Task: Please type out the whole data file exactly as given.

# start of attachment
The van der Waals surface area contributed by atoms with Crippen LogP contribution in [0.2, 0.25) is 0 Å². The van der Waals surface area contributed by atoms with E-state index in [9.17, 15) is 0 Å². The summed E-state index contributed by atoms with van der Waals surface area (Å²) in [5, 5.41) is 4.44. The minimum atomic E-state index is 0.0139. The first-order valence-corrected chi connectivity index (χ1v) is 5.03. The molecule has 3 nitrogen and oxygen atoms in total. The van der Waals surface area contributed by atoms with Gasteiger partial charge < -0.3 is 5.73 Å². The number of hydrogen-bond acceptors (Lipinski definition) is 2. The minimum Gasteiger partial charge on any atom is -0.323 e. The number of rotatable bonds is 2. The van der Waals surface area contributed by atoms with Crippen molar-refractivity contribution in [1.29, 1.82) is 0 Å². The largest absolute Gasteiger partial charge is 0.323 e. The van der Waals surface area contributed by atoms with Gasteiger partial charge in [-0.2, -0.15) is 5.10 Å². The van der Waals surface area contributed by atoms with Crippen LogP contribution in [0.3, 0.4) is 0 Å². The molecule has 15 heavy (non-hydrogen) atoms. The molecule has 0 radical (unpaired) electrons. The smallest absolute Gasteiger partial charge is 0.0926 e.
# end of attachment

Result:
The van der Waals surface area contributed by atoms with Crippen LogP contribution in [0.2, 0.25) is 0 Å². The van der Waals surface area contributed by atoms with E-state index in [9.17, 15) is 0 Å². The summed E-state index contributed by atoms with van der Waals surface area (Å²) in [5, 5.41) is 4.44. The minimum atomic E-state index is 0.0139. The first-order valence-corrected chi connectivity index (χ1v) is 5.03. The molecule has 3 nitrogen and oxygen atoms in total. The van der Waals surface area contributed by atoms with Gasteiger partial charge < -0.3 is 5.73 Å². The number of hydrogen-bond acceptors (Lipinski definition) is 2. The minimum Gasteiger partial charge on any atom is -0.323 e. The number of rotatable bonds is 2. The van der Waals surface area contributed by atoms with Crippen molar-refractivity contribution in [1.29, 1.82) is 0 Å². The largest absolute Gasteiger partial charge is 0.323 e. The van der Waals surface area contributed by atoms with Gasteiger partial charge in [-0.2, -0.15) is 5.10 Å². The van der Waals surface area contributed by atoms with Crippen LogP contribution in [0.3, 0.4) is 0 Å². The molecule has 15 heavy (non-hydrogen) atoms. The molecule has 0 radical (unpaired) electrons. The smallest absolute Gasteiger partial charge is 0.0926 e.